After months of studying for exams and stressing over revision, they’re finally over and you can breathe a deep sigh of relief. But what happens next? The dream is that you get that 2.1 or first class honours, you scoop the job of your dreams in the big city and move into a fabulous house or apartment with some friends. The reality is somewhat different.
So many more graduates than ever before are being forced to move back in with their parents after graduation because of the lack of jobs and it can seem like a huge slap in the face after studying for a degree that you thought was going to open doors for you. Put simply, a degree just isn’t enough any more, you need heaps of experience and plenty more to set you apart from the crowds flocking to each interview. There will always be those people who walk out of university into a top job and secure the gorgeous flat and live an amazing life, but for the rest of us, there is a little bit more hard work involved. So if your CV just isn’t enough to set you apart, or you just cannot afford to live out on such a small wage and you are forced to move home, don’t worry! Moving back in with the rents is not the end of your social life, it is not a step back and it does not mean you are a loser.
You may not believe it at first, but as someone who moved back in with the rents after graduating, and who has lived back there now for two years, I am here to tell you it can actually be a huge opportunity! Here’s just some of my top reasons why:
Living with your parents gives you the opportunity to save some serious cash, either by living rent free or by bargaining your rent down to a minimal amount. I was very lucky and my parents don’t really need the rent money so they have put it aside for me to use as a deposit for a house when I move out. Either way, you will be paying a lot less than you would if you were renting a place, that is, unless your parents are really tight! You should make this your first thought and whether you are working in a great job, or just an in-between job for some cash, be thinking long-term. You will be wanting to move out or go travelling within a year or two and you will need some dollar to do it. Be sensible with your money and start putting some away into a high interest savings account or ISA as soon as you get your wages so that you can make some serious savings.
Now on the flip-side of saving cash – spend it and live big! This is the last time in your life you will be able to be young, free and think only of yourself, at least until you are retired! You can spend money on great holidays, gigs, clothes you’ll never wear and you don’t have to worry about paying rent, mortgages, looking after children or the rest. It’s time to do all those things you’ve always wanted to do but haven’t had the money to do, or haven’t been old enough or had a long enough break from education. I’ve spent all money, other than my savings, on travelling to Malta, Croatia, Ireland, to festivals across the country, gigs and all sorts. I’ve had the best two years living life like a girl in her twenties should be, instead of worrying about bills and making ends meet like those who are living out.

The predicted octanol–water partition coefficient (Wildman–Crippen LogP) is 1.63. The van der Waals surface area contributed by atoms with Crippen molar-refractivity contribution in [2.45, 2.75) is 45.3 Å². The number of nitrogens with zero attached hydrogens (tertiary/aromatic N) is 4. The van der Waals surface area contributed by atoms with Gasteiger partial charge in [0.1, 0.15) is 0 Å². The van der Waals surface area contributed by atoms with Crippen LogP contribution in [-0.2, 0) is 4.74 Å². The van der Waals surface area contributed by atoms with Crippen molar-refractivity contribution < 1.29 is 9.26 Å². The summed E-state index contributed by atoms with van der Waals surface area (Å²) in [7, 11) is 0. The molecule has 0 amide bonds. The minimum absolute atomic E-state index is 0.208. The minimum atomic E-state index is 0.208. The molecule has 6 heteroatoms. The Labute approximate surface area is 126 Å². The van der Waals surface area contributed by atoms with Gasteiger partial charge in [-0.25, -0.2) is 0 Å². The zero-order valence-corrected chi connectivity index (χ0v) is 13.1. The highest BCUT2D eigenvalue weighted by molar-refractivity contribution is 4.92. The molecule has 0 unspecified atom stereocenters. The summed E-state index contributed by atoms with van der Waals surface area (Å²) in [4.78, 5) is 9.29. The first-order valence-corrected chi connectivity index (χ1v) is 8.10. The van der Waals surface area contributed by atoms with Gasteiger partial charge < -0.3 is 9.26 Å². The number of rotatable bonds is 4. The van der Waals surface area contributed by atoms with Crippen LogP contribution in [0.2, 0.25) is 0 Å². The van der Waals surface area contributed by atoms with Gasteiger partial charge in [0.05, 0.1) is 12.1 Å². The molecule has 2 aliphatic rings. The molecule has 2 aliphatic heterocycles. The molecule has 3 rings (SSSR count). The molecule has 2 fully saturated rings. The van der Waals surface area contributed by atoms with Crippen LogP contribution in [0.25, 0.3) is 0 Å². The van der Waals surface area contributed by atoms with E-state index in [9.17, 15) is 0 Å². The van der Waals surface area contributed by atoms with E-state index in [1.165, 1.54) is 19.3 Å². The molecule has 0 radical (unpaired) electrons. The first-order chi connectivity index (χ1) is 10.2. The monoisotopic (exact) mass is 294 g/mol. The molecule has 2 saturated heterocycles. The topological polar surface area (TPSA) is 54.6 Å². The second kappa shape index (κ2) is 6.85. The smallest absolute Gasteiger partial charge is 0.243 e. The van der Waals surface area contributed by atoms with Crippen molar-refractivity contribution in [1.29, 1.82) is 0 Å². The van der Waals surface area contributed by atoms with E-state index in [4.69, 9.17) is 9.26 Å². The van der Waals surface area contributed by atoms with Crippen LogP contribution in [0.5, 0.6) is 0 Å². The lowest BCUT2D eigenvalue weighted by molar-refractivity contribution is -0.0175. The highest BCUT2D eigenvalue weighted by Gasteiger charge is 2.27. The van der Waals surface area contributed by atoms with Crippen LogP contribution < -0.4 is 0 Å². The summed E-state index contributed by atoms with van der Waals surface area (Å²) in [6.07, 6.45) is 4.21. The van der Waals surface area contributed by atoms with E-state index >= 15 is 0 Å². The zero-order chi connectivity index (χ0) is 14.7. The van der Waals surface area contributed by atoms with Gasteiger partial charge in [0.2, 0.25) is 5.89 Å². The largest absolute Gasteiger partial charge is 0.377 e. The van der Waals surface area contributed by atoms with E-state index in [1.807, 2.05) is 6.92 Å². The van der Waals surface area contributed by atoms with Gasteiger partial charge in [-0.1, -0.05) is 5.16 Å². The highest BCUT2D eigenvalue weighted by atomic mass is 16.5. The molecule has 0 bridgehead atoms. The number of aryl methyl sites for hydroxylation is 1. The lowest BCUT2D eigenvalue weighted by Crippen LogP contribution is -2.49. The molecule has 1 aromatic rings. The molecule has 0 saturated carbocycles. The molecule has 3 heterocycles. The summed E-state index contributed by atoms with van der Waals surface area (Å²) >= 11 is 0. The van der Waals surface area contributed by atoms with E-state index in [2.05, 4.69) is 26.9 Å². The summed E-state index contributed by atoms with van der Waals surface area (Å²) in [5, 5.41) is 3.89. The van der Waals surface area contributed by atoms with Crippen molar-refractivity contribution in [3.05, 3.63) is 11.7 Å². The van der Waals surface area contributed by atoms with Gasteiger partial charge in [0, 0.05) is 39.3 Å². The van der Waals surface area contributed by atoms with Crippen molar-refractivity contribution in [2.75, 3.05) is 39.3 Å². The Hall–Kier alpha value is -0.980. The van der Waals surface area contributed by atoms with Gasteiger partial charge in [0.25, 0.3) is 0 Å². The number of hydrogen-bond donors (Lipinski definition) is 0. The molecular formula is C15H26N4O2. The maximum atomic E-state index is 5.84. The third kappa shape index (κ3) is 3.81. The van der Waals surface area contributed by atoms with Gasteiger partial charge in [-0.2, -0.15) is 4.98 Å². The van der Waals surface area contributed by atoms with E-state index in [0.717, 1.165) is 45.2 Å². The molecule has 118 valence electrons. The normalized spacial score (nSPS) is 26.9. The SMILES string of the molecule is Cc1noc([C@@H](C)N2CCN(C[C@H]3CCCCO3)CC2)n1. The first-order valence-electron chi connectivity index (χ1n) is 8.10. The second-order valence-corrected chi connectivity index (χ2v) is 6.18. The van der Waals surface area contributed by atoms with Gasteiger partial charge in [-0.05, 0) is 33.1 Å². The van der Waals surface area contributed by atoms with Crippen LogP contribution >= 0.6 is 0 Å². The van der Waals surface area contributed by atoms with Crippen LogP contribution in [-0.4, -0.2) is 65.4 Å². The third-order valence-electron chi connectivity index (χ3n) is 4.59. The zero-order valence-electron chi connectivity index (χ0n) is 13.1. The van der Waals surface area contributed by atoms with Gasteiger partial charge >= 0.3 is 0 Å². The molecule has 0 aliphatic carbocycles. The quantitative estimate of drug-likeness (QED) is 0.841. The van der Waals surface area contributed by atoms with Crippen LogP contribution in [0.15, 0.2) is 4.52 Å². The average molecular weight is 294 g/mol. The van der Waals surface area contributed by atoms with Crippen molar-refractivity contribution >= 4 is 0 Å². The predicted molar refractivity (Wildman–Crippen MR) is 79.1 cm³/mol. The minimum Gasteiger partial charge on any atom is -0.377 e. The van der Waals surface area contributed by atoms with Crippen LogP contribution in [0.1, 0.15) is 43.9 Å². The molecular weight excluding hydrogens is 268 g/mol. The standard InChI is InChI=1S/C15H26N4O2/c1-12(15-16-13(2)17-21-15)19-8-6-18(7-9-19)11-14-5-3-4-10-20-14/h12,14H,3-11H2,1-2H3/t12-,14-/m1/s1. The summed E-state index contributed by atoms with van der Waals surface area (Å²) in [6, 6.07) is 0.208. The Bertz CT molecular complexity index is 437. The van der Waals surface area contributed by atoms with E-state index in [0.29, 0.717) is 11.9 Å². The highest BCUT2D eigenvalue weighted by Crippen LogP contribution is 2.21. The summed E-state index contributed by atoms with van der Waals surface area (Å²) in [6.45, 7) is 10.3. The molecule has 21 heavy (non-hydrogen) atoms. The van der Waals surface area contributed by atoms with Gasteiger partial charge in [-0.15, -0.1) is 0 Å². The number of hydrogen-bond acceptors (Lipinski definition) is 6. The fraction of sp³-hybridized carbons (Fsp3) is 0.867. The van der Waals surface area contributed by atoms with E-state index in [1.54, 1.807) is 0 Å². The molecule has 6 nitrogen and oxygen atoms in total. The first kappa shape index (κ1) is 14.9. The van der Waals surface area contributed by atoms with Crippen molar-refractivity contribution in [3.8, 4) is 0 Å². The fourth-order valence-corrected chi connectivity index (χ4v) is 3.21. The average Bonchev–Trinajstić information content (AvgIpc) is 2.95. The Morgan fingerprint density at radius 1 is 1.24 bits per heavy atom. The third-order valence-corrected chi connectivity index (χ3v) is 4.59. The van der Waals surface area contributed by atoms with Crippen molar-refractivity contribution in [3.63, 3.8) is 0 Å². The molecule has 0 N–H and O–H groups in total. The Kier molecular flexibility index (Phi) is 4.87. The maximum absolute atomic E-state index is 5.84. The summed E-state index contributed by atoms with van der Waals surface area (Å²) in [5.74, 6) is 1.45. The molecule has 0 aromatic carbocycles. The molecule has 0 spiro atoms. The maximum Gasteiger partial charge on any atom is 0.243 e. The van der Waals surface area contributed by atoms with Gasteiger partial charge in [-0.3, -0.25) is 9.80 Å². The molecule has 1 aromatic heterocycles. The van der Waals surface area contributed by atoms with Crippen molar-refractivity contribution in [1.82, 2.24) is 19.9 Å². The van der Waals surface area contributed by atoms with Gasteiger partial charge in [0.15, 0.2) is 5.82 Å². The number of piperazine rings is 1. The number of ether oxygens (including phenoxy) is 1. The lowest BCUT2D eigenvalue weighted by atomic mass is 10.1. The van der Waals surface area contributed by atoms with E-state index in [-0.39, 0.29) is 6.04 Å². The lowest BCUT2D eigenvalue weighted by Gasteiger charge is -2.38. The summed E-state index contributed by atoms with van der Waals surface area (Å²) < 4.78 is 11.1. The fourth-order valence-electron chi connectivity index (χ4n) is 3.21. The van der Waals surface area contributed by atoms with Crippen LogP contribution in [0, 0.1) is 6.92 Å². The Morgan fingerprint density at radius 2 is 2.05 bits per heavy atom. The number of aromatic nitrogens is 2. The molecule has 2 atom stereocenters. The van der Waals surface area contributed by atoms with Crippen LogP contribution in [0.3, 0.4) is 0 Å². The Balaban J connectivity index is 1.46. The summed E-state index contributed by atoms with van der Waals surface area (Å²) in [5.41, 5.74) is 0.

At first it will seem like hell, moving back will see your parents revert to worrying about you and checking up on you because you will be right in front of them. Give them a break, they’ve just had three years off from worrying about you and now you’ve turned up on their doorstep again! You will be just as annoying as them and while you feel smothered, they will feel like you have a bad attitude and are taking advantage of their home by using it like a hotel. Make sure to spend time with them, be polite and offer to do jobs like the ironing etc. All this will sweeten them up and will get them off your back in the long run, plus you really owe it to them when they are cleaning up after you, providing you with home-cooked meals etc. They will soon get used to you being an adult in their house and the will start to respect your boundaries. It will take time for all of you to find your groove, but after a while you will start to become like house mates rather than parents and children. My family and I now have a great balance but it sure was hard at first to lose all my freedom.
This will be a great opportunity for those who haven’t secured a job to take advantage of internships and work experience that you wouldn’t have been able to afford to do if living out and supporting yourself in your own home. You could apply for extra training, for example, I started studying for my journalism diploma before I started full time work. You could even get involved in some volunteering, which looks great on your CV and gives great experience that will be recognised by future employers. Lay the seeds, get involved in companies you would like to work for. Even if they have no vacancies, make contact, put the time in and ask them for work experience and advice. By doing this you could end up as a first choice if they suddenly need extra workers or to replace someone who leaves abruptly. If you really can’t find work and it seems hopeless, try starting a new project such as a blog or website that you can build into something bigger, or get involved with one that is already established by offering your services for free. Follow your hobby, I followed mine and ended up the editor of a festival review site (I now get my pick of the festival tickets!).
It will be hard for a while, but moving back home can give you a great opportunity to brace yourself for the real world and to let you live somewhere in the limbo between being a teenager and an adult, none of the responsibility but a little more of the freedom. Don’t mope about and feel sorry for yourself, use the situation to your advantage and do what you need to do to save money, get that dream job and move on to a place of your own.